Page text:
How is pain and suffering calculated?

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How is pain and suffering calculated?

About 2 months after a horrific head-on crash my wife and I are still not healthy. I have significant pain in my rt foot which greatly affects my mobility and lifestyle. My wife is suffering emotional trauma to the point she is stressed out nervous wreck every time she gets in a car. We are being offered up to $1500 total for our future med visits and $500 for pain and suffering with an additional $500 each to cover out of pocket expenses and property damage and hotel bills. Does this sound appropriate? At fault driver is illegal Mexican without a driver license but insured.

Asked on December 11, 2012 under Personal Injury, Idaho


Catherine Blackburn / Blackburn Law Firm

Answered 10 years ago | Contributor

This is an interesting question, and the at fault driver's insurance company is pretty smart.  Don't fall for it.

There is no way to "calculate" pain and suffering.  And, there is no way to know what future medical care you will need until you are just about fully healed (this is known as "maximum medical improvement" or "MMI" in the personal injury world). 

If the insurance company pays you anything, they will want a release.  The release will excuse them from paying anything more ever again.  If you continue to have problems after you sign a release, too bad.  If you develop complications after you sign a release, too bad.  If you discover other injuries after you sign a release, too bad.  This is why I say don't settle and don't sign a release until you are sure about your future.

You may have a significant claim here.  It is too early to know for sure.  If you hire a lawyer, the lawyer will be paid 1/3 to 40% of any settlement.  In addition, there will be out of pocket costs to pursue a claim and they can be significant (easily $5,000 and perhaps much more if expert witnesses are needed). 

Even though the driver is an illegal Mexican and has no driver's license, the owner of the car may be a second person and may have some (or all) responsibility.  It sounds like the driver's conduct was pretty bad, and a jury won't like that and won't like it if someone let him or her drive without a license.  So, you should consider all the sources who could pay damages to you and your wife.

If there is only a small amount of insurance available, you may be wise to accept something close to the limits without hiring an attorney.  If there is plenty of insurance available (including your own), then you may want to hire an attorney.  People almost always get higher settlements with an attorney.

One way to look at this is -- take the total amount of insurance available for the crash (insurance on the driver, insurance on the owner, and your uninsured/underinsured motorist's coverage).  Deduct 40% for attorney's fees.  Deduct something for costs (start with $5,000).  This is probably your maximum recovery out of a settlement, no matter what an attorney does.  If the insurance companies offer you this amount, you are probably wise to take it.  If the insurance companies don't offer you anything close to this amount, you may want to hire an attorney.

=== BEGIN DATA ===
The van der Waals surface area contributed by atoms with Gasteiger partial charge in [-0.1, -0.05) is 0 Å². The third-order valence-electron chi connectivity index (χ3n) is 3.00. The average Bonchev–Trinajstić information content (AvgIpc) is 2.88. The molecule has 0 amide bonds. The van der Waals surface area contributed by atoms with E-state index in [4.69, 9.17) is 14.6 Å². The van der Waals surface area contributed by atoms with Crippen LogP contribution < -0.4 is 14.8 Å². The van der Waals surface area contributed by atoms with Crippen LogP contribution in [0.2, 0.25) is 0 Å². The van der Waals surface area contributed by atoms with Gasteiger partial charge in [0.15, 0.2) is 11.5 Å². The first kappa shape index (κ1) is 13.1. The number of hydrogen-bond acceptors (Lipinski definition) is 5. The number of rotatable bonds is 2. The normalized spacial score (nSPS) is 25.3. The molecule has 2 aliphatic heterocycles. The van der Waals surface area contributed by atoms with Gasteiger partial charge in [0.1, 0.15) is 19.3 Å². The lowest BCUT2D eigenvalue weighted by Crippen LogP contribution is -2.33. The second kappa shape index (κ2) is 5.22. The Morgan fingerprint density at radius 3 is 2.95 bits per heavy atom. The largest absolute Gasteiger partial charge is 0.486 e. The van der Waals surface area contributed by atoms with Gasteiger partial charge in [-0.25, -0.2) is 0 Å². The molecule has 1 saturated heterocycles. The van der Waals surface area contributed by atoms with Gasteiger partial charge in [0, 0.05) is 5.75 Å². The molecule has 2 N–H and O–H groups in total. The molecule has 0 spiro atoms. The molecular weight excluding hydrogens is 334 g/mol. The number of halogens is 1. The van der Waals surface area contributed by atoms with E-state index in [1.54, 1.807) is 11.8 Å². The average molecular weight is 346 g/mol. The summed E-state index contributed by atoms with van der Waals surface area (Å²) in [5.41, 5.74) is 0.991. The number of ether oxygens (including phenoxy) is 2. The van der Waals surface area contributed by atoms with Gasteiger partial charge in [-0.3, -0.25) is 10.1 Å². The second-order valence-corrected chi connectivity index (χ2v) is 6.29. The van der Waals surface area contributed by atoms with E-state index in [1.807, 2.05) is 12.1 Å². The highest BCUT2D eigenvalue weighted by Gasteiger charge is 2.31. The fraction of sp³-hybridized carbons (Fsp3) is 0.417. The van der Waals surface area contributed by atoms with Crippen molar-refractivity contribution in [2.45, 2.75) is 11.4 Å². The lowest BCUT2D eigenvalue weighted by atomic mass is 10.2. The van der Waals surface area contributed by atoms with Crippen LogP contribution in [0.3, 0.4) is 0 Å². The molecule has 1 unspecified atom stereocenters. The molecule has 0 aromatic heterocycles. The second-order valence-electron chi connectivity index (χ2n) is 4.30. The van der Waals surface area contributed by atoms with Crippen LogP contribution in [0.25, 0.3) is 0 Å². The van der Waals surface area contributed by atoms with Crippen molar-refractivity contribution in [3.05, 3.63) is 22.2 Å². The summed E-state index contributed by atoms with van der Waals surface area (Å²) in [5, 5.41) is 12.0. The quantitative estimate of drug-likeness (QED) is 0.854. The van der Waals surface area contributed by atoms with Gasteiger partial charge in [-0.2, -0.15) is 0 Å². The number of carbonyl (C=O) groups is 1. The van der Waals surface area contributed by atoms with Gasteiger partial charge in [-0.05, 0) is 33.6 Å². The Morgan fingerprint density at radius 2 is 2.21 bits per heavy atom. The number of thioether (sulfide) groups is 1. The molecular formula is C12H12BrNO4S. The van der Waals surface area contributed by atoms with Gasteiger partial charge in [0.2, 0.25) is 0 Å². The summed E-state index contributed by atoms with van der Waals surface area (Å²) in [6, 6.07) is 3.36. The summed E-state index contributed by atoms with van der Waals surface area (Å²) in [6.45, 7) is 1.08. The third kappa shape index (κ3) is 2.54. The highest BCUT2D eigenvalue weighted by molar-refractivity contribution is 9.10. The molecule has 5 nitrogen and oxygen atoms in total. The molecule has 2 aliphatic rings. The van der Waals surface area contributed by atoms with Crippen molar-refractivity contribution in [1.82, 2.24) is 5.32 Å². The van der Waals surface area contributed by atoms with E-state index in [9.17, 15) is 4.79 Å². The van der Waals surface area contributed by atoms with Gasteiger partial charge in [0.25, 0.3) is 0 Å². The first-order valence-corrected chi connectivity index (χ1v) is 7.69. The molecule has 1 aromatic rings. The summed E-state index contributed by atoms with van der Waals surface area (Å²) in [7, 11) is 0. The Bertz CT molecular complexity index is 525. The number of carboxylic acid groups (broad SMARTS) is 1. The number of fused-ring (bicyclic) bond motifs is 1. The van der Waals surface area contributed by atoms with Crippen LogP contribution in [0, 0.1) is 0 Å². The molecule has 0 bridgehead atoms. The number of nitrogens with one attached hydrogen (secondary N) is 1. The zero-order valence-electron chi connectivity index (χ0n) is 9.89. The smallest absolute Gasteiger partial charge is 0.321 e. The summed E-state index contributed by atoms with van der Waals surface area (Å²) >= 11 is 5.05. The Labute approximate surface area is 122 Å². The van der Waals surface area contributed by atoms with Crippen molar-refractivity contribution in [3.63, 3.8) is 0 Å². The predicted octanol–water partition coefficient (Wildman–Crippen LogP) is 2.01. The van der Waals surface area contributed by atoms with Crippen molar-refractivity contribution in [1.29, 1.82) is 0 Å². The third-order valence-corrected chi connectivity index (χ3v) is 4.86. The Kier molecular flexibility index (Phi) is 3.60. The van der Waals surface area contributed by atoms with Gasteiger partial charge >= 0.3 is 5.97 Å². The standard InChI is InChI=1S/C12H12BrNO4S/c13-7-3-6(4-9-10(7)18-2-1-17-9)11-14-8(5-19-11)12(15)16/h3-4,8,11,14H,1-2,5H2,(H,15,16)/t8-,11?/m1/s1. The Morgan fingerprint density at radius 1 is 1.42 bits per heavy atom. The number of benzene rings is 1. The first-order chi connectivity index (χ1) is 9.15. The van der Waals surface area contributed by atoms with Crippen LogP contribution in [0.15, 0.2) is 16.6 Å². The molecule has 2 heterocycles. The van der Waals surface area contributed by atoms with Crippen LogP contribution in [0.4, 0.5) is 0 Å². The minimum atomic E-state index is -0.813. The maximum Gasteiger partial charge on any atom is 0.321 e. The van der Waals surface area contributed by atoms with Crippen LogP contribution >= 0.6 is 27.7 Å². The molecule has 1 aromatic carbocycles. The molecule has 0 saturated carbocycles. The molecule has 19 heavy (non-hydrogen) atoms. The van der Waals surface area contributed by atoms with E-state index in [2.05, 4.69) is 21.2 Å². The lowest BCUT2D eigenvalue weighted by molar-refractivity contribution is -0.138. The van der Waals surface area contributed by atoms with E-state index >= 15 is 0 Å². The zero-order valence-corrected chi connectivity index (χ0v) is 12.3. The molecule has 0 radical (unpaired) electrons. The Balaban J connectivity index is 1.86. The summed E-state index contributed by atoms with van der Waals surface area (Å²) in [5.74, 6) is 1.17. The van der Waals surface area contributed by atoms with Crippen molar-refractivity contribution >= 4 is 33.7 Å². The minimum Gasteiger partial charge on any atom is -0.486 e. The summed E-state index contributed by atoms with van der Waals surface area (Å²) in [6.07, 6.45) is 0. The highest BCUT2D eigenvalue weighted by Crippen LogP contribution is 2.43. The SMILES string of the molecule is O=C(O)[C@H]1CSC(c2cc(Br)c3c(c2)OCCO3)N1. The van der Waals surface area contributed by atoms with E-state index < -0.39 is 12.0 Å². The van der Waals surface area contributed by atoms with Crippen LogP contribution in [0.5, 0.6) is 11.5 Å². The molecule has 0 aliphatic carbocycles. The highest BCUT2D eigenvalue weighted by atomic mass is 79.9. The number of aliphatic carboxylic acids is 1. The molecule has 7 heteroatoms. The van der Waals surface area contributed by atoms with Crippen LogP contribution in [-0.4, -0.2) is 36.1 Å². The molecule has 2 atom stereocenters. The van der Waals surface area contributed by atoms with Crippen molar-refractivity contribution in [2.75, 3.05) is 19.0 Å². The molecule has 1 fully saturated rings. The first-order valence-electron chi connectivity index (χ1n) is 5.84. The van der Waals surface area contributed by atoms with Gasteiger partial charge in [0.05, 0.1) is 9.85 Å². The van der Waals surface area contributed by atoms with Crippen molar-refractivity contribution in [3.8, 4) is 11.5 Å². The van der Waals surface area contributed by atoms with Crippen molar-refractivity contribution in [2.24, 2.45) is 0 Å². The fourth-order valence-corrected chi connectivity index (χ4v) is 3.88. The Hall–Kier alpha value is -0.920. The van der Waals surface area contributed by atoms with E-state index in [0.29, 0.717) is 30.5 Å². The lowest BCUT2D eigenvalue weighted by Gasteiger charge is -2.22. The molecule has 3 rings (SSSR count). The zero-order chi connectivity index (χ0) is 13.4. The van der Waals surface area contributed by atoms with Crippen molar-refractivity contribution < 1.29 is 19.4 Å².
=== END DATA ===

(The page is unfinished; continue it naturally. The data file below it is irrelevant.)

By the way, did either of you hit your head or lose consciousness?  If so, you may have a traumatic brain injury which causes sometimes subtle "cognitive" injuries.  It takes at least 6 months to a year before you know how much brain injury is permanent.  If either of you hit your head or lost consciousness, I would advise you not to settle until you know that you have not suffered a TBI.

I am sorry this answer seems so complicated.  Unfortunately, these kind of cases are complicated.  Unless insurance coverage is very limited, people are almost always better served to hire a lawyer than to try and settle the claim themselves.

IMPORTANT NOTICE: The Answer(s) provided above are for general information only. The attorney providing the answer was not serving as the attorney for the person submitting the question or in any attorney-client relationship with such person. Laws may vary from state to state, and sometimes change. Tiny variations in the facts, or a fact not set forth in a question, often can change a legal outcome or an attorney's conclusion. Although has verified the attorney was admitted to practice law in at least one jurisdiction, he or she may not be authorized to practice law in the jurisdiction referred to in the question, nor is he or she necessarily experienced in the area of the law involved. Unlike the information in the Answer(s) above, upon which you should NOT rely, for personal advice you can rely upon we suggest you retain an attorney to represent you.

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